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123B_1_EE 123B W 11 lecture 17 Chapter 12 ferromagnetism part 1 (1)

# 123B_1_EE 123B W 11 lecture 17 Chapter 12 ferromagnetism part 1 (1)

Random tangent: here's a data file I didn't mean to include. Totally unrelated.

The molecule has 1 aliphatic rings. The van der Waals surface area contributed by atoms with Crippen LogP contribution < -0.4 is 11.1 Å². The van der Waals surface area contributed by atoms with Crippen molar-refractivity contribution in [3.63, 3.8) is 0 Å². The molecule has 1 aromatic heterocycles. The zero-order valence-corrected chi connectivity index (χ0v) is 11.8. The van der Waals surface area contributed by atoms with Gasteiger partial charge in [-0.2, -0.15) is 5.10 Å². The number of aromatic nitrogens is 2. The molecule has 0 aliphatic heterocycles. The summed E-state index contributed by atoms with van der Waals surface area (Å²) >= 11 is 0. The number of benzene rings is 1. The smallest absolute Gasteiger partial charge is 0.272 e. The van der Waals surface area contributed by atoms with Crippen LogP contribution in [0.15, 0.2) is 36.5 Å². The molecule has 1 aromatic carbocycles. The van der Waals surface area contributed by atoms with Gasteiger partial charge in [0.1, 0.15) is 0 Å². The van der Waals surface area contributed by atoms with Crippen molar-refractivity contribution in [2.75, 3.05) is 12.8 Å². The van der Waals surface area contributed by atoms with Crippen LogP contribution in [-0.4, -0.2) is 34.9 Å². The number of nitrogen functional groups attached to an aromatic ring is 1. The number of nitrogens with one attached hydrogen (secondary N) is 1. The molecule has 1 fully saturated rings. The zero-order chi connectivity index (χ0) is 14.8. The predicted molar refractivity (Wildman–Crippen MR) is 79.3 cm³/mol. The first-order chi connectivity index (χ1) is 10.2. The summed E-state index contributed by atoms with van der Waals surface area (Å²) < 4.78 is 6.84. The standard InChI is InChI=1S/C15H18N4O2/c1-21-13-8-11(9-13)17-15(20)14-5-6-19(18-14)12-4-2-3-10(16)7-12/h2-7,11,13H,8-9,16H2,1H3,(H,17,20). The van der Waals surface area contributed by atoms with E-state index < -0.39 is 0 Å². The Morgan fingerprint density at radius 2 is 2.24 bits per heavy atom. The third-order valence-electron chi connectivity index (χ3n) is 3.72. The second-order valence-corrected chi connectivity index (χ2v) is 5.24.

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Unformatted text preview: Chapter 12. Ferromagne1sm and An1ferromagne1sm Diana Huﬀaker 3/1/10 Quiz •  Calculate poten1al energy, U of an electron with magne1c moment μ in a ﬁeld B. •  What is the force, F on the spinning electron with magne1c moment μ in a ﬁeld B. Last Lecture •  Finished paramagne1cs This Lecture •  •  •  •  •  Introduc1on to ferromagne1c materials Mean ﬁeld approxima1on ­ below and above Tc. Heisenberg model – calculates exchange energy and integral Spontaneous and satura1on magne1za1on Magnons and spin waves Homework – due Thursday 3/5 Bring a manuscript using key words: •  Spin wave •  Exchange Interac1on Be prepared to discuss: What materials? What measurements? What applica1ons? Homework – due Tuesday 3/8 12.1 – Magnon dispersion rela1onship – derive equa1on (24). 12.2 – Use magnon dispersion to calculate heat capacity. ;) 12.6 – derive satura1on magne1za1on below Curie temperature. Due Thursday 3/10 Submit a ﬁnal exam ques1on – Chapter 12, 14. 5 ques1ons of varying diﬃculty. If your ques1on is selected – you get full points! Final will cover chapter 11, 12, 14. Ferromagne1c Order •  A ferromagnet has a spontaneous magne1c moment – even in zero applied magne1c ﬁeld •  Existence of a spontaneous moment: electron spins and magne1c moments are arranged in a regular manner •  All of the spin arrangements except the “simple an1ferromagnet ” have a spontaneous magne1c moment: satura1on moment Simple ferromagnet Simple an1ferromagnet Ferrimagnet • All of these alignment eﬀects only occur at temperatures below a certain cri1cal temperature, called the Curie temperature (for ferromagnets and ferrimagnets) or the Néel temperature (for an1ferromagnets). Ferromagne1sm  ­ origin •  The property of ferromagne1sm is due to the direct inﬂuence of two eﬀects from quantum mechanics: spin and the Pauli exclusion principle.[5] •  The spin of an electron, combined with its electric charge, results in a magne1c dipole moment and creates a magne1c ﬁeld •  Only atoms with par1ally ﬁlled shells (i.e., unpaired spins) can have a net magne1c moment, so ferromagne1sm only occurs in materials with par1ally ﬁlled shells. •  When magne1c dipoles are aligned in the same direc1on, their individual magne1c ﬁelds add together to create a measurable macroscopic ﬁeld. •  These unpaired dipoles (spins and angular momentum) tend to align to an external magne1c ﬁeld as paramagne1cs •  . Ferromagne1sm involves an addi1onal phenomenon, however: the dipoles tend to align spontaneously, without any applied ﬁeld. This is a purely quantum ­mechanical eﬀect. Exchange Interac1on  ­ deﬁni1ons •  According to classical electromagne1sm, two nearby magne1c dipoles will tend to align in opposite direc1ons. However in ferromagne1c, they tend to align in the same direc1on due to the exchange interac1on •  The Pauli exclusion principle says that two electrons with the same spin cannot also have the same "posi1on” •  Under certain condi1ons, when the orbitals of the unpaired outer valence electrons from adjacent atoms overlap, the distribu1on of their electric charge in space is further apart when the electrons have parallel spins than when they have opposite spins. •  This reduces the electrosta1c energy of the electrons when their spins are parallel compared to their energy when the spins are an1 ­parallel, so the parallel ­spin state is more stable, and the spins of these electrons tend to line up. This diﬀerence in energy is called the exchange energy. Exchange interac1on  ­ deﬁni1on •  The exchange interac1on is also responsible for the other types of spontaneous ordering of atomic magne1c moments occurring in magne1c solids, an1ferromagne1sm and ferrimagne1sm. •  In most ferromagnets the exchange interac1on is much stronger than the compe1ng dipole ­dipole interac1on. For instance, in iron (Fe) the exchange interac1on between two atoms is about 1000 1mes stronger than the dipole interac1on. Spontaneous Magne1za1on and Tc •  Ferromagne1c materials •  Ferrimagne1c materials Ferromagne1c Materials Consider Fe and its ion Fe2+. What is the electronic conﬁgura1on for ion Fe2? [Ar] 3d6 Calculate g, S for Fe2+: S=2, L=2, J=4, g=3/2 What is the electronic conﬁgura1on for ion Fe2? [Ar] 3d6 4s2 starts with [Ar] Periodic Table d ­shell ground states •  Angular momentum quenching aﬀect. •  L=0 is experimentally determined as ground state. •  Aﬀects value of gJ, magne1sm, dipole moment. Ferromagne1c Order •  Consider N ions each with spin S. •  S spins will align spontaneously based on an exchange ﬁeld, BE. –  Treat as equivalent to a magne1c ﬁeld BE   BE simulates a real magne1c ﬁeld in the expressions for the energy –μ  BE and the 1me rate of spin change = torque μ x BE on a magne1c moment μ   Not a real magne1c ﬁeld – does not enter into the Maxwell equa1ons Curie Point and the Exchange Integral –  Assume BE is propor1onal to the magne1za1on M   Mean ­ﬁeld approxima1on: BE = λ M (1) λ is a constant, independent of temperature. Each spin sees the average magne1za1on of all the other spins Exchange ﬁeld can be destroyed by thermal agita1on. Paramagne1c Phase and Curie Point •  Curie temperature Tc: –  The temperature above which the spontaneous magne1za1on vanishes. –  T>Tc : disordered paramagne1c phase –  T<Tc : ordered ferromagne1c phase •  In the paramagne1c phase –  An applied ﬁeld Ba will cause a ﬁnite magne1za1on B = χ M A p –  M will cause a ﬁnite exchange ﬁeld BE M = χ p ( Ba + BE ) (2) The paramagne1c suscep1bility Curie Point and Suscep1bility •  Paramagne1c suscep1bility given by Curie law (Chapter 11): C : the Curie constant substituting (1) into (2) MT = C ( Ba + λ M ) –  The suscep1bility χ has a singularity at T= Cλ A ﬁnite M can exist for Ba=0 if Χ is inﬁnite. –  At this temperature (and below), there exists a spontaneous magne1za1on, Ms Curie ­Weiss law: Describes the observed suscep1bility varia1on in the paramagne1c region above the Curie point. Curie Point •  Curie constant and Bohr magneton (Chapter 11): •  Mean ﬁeld constant λ: C= 3k B 2 Np 2 µ B p = g 2 J ( J + 1) for iron: Tc ≈ 1000 K [Ar] 3d6 4s2 Calculate λ: g ≈ 2, S ≈ 1 ∴ λ ≈ 5000 BE ≈ λ M ≈ 107 G = 103 T with M ≈ 1700 BE >> B due to other magne1c ions in the crystal. B for a single ion ≅ µB a3 ≈ 103 G = 0.1T at nearest neighbor site. How does µ B exert a B field?. Exchange Interac1on – Heisenberg model •  Exchange ﬁeld – approximate quantum mechanical exchange interac1on •  Heisenberg model deﬁnes interac1on energy between two atoms. U = −2 J ex Si ⋅ S j The energy of interac1on of atoms i, j Exchange coeﬃcient (6) Electron spins Related to the overlap of the charge distribu1ons of atoms i, j •  Depends on rela1ve orienta1on of the spins – an1parallel or parallel. •  Model considers direct coupling between two spin states – no momentum component. The Heisenberg Exchange Interac9on •  In 1928 Heisenberg applied QM to the magne1c problem, which yields the interac1on energy, Vex is given by: Vex or U = −2 J ex Si ⋅ S j Exchange coeﬃcient or Exchange constant Spins of atoms i and j •  Jex is strongly related to the overlap of the two atoms and hence to the inter ­nuclear distance. The Heisenberg Exchange Interac9on The Heisenberg Exchange Interac9on Interac1on Energy Exchange integral is given by: e2 J ex = ∫ d 3r1 ∫ d 3r2ψ i ( r1 )ψ j ( r1 ) ψ i ( r2 )ψ j ( r2 ) r1 − r2 Exchange charge VI(r1,r2) = e2 / | r1 − r2 | Where ψi(r1) is the real wave func1on for the orbital associated with site i and e ­ with posi1on coordinate r1 •  The exchange energy arises from atomic orbital energy calcula1ons. • Can apply to single atoms or adjacent atoms. • For single atom case, energy does not exist for an1parallel spins. Only for parallel spins. • Always posi1ve for orthogonal orbitals, lowers energy of two electrons with parallel spins.is lowest for parallel but orthogonal orbits – i.e. Hund’s rule. • For two adjacent atoms either parallel or an1 ­parallel spins are valid. • In inter ­atomic case, the exchange energy may be + or  ­ due to the non ­orthogonality of the orbitals and is sensi1ve to the inter ­nuclear separa1on between the atoms The Heisenberg Exchange Interac9on •  Exchange energy can be either + or – •  The signs are picked out according to equa1on related to Vex : Si and Sj are parallel, Vex < 0 and Jex is posi1ve Si and Sj are an1 ­parallel, Vex > 0 and Jex is nega1ve •  Realis1c calcula1on of Jex and its distance dependence are diﬃcult to perform •  Qualita1ve value of Jex goes from – to + as r increases, as non ­orthogonality becomes less important, and then becomes very small. The Heisenberg Exchange Interac9on •  Fe, Co, Ni sa1sfy the criterion for ferromagne1c behavior (Jex is posi1ve) •  Cr and Mn does not sa1sfy the criterion irrespec1ve of the large unpaired spin in Mn •  However, MnAs and MnSb are ferromagne1c •  The approximate values for the exchange constant can be obtained in terms of Tc by: •  Hence high Tc values in the table will have large Jex values Table: (a) Ferro magne1c materials (b) An1ferromagne1c materials (c) Ferrimagne1c materials The Heisenberg Exchange Interac9on •  Tc can be calculated by considering the central atom as the ith atom under the inﬂuence of an eﬀec1ve ﬁeld BE due to an average value of the spins of the z ­neighboring atoms <Sj> •  The steps in obtaining Tc are explained here: Using Eqs. 15 ­9, 15 ­10 and 15 ­14d we obtain: •  Here by assuming that the eﬀects are due to spins only and taking a non ­zero Jex only between an atom its z ­nearest neighbors Tc can be obtained. •  Weiss inner ﬁeld at 0 ˚K is : (since the Brillouin func1on (Eq. 15 ­9) is 1 at low temperature) The Heisenberg Exchange Interac9on •  Exchange ﬁeld and exchange integral can be obtained in terms of Tc . • Consider the central atom as the ith atom under the inﬂuence of an eﬀec1ve ﬁeld BE due to an average value of the spins of the z ­neighboring atoms <Sj> • Write interac1on energy in terms of exchange interac1on. U = 2∑ j J ex ( ri j ) S j ⋅ Si = − µi ⋅ BE = g µ B Si ⋅ BE M gµB S j N / V C= µ = g µ B Si from 11.11 NV 2 2 g µ B 2 S ( S + 1) 3k B 2 zJ ex S ( S + 1) Tc = λC ≈ 3k B •  Here by assuming that the eﬀects are due to spins only and taking a non ­zero Jex only between an atom and its z ­nearest neighbors Tc can be obtained. •  Weiss inner ﬁeld at 0 ˚K is : BE (0) = λ M s (0) = λ ( N V ) g J µ B J (since the Brillouin func1on (Eq. 15 ­9) is 1 at low temperature) λ ≈ 5x103 for Iron Curie Point and the Exchange Integral •  Connec1on between the exchange integral J and the Curie temperature Tc –  Suppose the atom has z nearest neighbors, each connected with the central atom by the interac1on Jex –  From the mean ﬁeld theory: J ex = 3k BTc 2 zS ( S + 1) –  For sc, bcc, fcc structures with S= ½, k BTc / zJ ex = 0.500 –  From be}er sta1s1cal approxima1ons: k BTc / zJ ex = 0.28; 0.35; 0.346. –  If iron is represented by Heisenberg model with S=1, the observed Curie temperature corresponds to Jex=11.9eV –  Later, we will see connec1on between Jex and BE. Magne1za1on in Ferro ­phase •  Use mean ﬁeld approxima1on to ﬁnd the magne1za1on below the Curie temperature. no applied field: B = B E •  Use Brillouin expression for the magne1za1on rather than Curie Law: Brillouin func1on M = N µ tanh( µ B / k BT ) from 11.17-20 assumes J=1/2, g=2 considering B E = λ M : M = N µ tanh( µλ M / k BT ) ...